Owl: A Year in the Lives of North American Owls

by Paul Bannick

Reviewed by Grant McCreary on February 15th, 2017.

Owl: A Year in the Lives of North American Owls

Publisher: Braided River

Date: September, 2016

Illustrations: photographs

Binding: hardcover with dustjacket

Pages: 208

Size: 11″ x 9.75″

List Price: $34.95

comparison front view of Owl: A Year in the Lives of North American Owls

comparison side view of Owl: A Year in the Lives of North American Owls

There’s a crowded market for owl books, and with more and more published every year it’s hard to find something new and different. And yet Paul Bannick seems to have a talent for doing just that. His first book, The Owl and the Woodpecker, looked at owls’ role as indicator species and their ecological association with woodpeckers. It was surprisingly, fantastically different. Bannick’s follow-up looks exclusively at owls, but Owl: A Year in the Lives of North American Owls still manages to find its own niche.

Owl provides an overview of the owl’s year, concentrating on four particular areas: courtship and nest selection, life in the nest, gaining independence, and surviving the winter. Each of the four chapters follows the pattern of exploring the topic as it applies to North American owls in general, and then focusing on specific species. Bannick has chosen Northern Pygmy-Owl, Great Gray Owl, Burrowing Owl, and Snowy Owl for his exemplars, as “These four species exhibit the majority of behaviors at each phase of an owl’s life, inhabit most of the owls’ geographic range, and represent much of the variation in owl size and color.” Although these four dominate, rest assured that the book does include some photos and notes on the other 15 North American owls.

The first thing that sets this book apart is its restriction to observable owl behavior in telling the story of North American owls. Bannick doesn’t delve deeply into their biology or tackle taxonomy. He shows us, in both words and photos, how these owls live. And, as a photographer, he’s the perfect person to do so. Bannick knows these owls well. He has to – the only way someone could get photographs this good is to spend a lot of time closely observing these birds. As he reflects, “Wildlife photography has taught me to slow down and pay greater attention – to learn about each plant and animal I encounter and what each needs to survive.”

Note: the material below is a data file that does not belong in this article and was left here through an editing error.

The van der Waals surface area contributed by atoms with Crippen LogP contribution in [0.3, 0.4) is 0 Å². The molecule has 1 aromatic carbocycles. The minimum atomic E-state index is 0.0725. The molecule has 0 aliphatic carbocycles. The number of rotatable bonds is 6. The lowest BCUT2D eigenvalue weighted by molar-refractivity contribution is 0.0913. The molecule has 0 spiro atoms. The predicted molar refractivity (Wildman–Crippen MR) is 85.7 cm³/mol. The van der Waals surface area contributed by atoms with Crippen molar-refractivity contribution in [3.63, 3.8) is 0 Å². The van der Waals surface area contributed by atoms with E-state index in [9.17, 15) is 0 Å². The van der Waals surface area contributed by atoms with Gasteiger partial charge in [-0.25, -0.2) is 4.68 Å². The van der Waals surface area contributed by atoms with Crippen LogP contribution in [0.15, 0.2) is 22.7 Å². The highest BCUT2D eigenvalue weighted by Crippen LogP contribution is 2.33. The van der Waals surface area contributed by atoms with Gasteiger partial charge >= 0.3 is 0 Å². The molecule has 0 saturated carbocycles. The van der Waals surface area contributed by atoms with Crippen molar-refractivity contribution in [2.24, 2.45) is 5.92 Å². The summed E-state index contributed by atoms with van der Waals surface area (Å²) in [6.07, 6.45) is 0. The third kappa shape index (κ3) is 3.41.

Sample from Owl: A Year in the Lives of North American Owls

It should therefore be no surprise that the narrative is peppered with personal anecdotes. These serve dual purposes of illustrating typical owl behavior while making an already exciting subject all the more fun to read. One of my favorites is a female Great Gray diving off her nest to chase off a Black Bear, who was squealing “like one might hear from a scared pig” as the owl struck it again and again. I wish I could’ve seen that! The author doesn’t rely on stories alone, though, there are plenty of interesting facts as well. Just one example:

Only six of the roughly two hundred species of owls in the world never use trees for nesting, and three of them – Burrowing Owls, Short-eared Owls, and Snowy Owls – can be found in North America. These owls make use of earth tunnels or the ground surface itself for nesting.

The other thing setting apart Owl from all the other owl books I’ve seen is its photographs. Each chapter is liberally illustrated with photos depicting the behaviors and actions being discussed: courtship, adults bringing food to nestlings, owlets leaving the nest. Then there are even more photos – 18-or-more pages of awesomeness following each chapter. Here are just a few that stood out:

  • The Burrowing Owl on page 95 is just begging for a funny caption and to be plastered all over social media
  • A Northern Pygmy Owl delivering a bat to its nest
  • A Great Gray Owl almost buried in snow after pouncing on prey

Sidebar from Owl: A Year in the Lives of North American Owls

As if all that weren’t enough, there are also six sidebars, covering such topics as prey, predators, and hearing and hunting. An additional eight habitat profiles describes, in one or two pages, various North American habitats and the owls that inhabit them. Finally, there is a five-page “Field Guide to North American Owl Species”, which includes a single, small photo along with a synopsis of their description, similar species, interesting fact (did you know that the Whiskered Screech-owl is “the only small forest owl that seems to prefer natural cavities over those created by woodpeckers”?), North American distribution and habitat, and nesting. You can think of this more as an introduction to each species than a true field guide.


Owl: A Year in the Lives of North American Owls is an informative, intimate look at our owls. Paul Bannick has spent many an hour in the field with these birds, and that clearly comes through in both his pictures and his words. This is one of the best – and certainly the best-looking – of the many, many owl books.

Category: Family Guides

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Disclosure: The item reviewed here was a complementary review copy provided by the publisher. But the opinion expressed here is my own, it has not been influenced in any way.

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